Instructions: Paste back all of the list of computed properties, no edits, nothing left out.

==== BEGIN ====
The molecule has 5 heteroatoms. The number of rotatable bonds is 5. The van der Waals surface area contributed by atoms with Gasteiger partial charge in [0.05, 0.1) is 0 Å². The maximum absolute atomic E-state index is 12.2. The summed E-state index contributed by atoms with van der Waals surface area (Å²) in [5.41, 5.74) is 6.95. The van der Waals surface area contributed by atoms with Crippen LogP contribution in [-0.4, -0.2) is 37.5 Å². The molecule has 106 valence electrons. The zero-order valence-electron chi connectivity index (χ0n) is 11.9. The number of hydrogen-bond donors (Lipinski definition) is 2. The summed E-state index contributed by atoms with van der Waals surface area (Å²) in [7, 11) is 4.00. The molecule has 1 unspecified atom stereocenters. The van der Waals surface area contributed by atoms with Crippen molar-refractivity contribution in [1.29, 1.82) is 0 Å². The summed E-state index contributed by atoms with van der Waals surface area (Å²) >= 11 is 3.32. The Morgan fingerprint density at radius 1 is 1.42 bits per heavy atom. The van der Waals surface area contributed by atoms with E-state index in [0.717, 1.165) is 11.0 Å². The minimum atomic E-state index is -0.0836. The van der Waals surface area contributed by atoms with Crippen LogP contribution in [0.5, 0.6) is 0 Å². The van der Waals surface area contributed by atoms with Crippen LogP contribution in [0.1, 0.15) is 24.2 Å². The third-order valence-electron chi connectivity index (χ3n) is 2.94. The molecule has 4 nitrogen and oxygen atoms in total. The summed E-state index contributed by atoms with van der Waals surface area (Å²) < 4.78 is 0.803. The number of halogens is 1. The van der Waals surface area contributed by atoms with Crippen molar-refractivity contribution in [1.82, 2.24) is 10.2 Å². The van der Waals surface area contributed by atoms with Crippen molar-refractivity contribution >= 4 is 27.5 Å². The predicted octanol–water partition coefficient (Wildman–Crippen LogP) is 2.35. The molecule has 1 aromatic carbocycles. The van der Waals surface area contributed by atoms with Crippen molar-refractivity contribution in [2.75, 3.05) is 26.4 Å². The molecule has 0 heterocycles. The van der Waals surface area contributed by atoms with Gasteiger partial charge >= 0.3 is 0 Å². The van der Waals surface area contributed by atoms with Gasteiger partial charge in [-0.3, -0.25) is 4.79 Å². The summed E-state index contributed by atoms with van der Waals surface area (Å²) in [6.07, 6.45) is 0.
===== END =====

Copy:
The molecule has 5 heteroatoms. The number of rotatable bonds is 5. The van der Waals surface area contributed by atoms with Gasteiger partial charge in [0.05, 0.1) is 0 Å². The maximum absolute atomic E-state index is 12.2. The summed E-state index contributed by atoms with van der Waals surface area (Å²) in [5.41, 5.74) is 6.95. The van der Waals surface area contributed by atoms with Crippen LogP contribution in [-0.4, -0.2) is 37.5 Å². The molecule has 106 valence electrons. The zero-order valence-electron chi connectivity index (χ0n) is 11.9. The number of hydrogen-bond donors (Lipinski definition) is 2. The summed E-state index contributed by atoms with van der Waals surface area (Å²) in [7, 11) is 4.00. The molecule has 1 unspecified atom stereocenters. The van der Waals surface area contributed by atoms with Crippen molar-refractivity contribution in [1.29, 1.82) is 0 Å². The summed E-state index contributed by atoms with van der Waals surface area (Å²) >= 11 is 3.32. The Morgan fingerprint density at radius 1 is 1.42 bits per heavy atom. The van der Waals surface area contributed by atoms with E-state index in [0.717, 1.165) is 11.0 Å². The minimum atomic E-state index is -0.0836. The van der Waals surface area contributed by atoms with Crippen LogP contribution in [0.5, 0.6) is 0 Å². The van der Waals surface area contributed by atoms with Crippen LogP contribution in [0.1, 0.15) is 24.2 Å². The third-order valence-electron chi connectivity index (χ3n) is 2.94. The molecule has 4 nitrogen and oxygen atoms in total. The summed E-state index contributed by atoms with van der Waals surface area (Å²) < 4.78 is 0.803. The number of halogens is 1. The van der Waals surface area contributed by atoms with Crippen molar-refractivity contribution in [1.82, 2.24) is 10.2 Å². The van der Waals surface area contributed by atoms with Crippen molar-refractivity contribution >= 4 is 27.5 Å². The predicted octanol–water partition coefficient (Wildman–Crippen LogP) is 2.35. The molecule has 1 aromatic carbocycles. The van der Waals surface area contributed by atoms with Crippen molar-refractivity contribution in [2.75, 3.05) is 26.4 Å². The molecule has 0 heterocycles. The van der Waals surface area contributed by atoms with Gasteiger partial charge >= 0.3 is 0 Å². The van der Waals surface area contributed by atoms with Gasteiger partial charge in [-0.3, -0.25) is 4.79 Å². The summed E-state index contributed by atoms with van der Waals surface area (Å²) in [6.07, 6.45) is 0.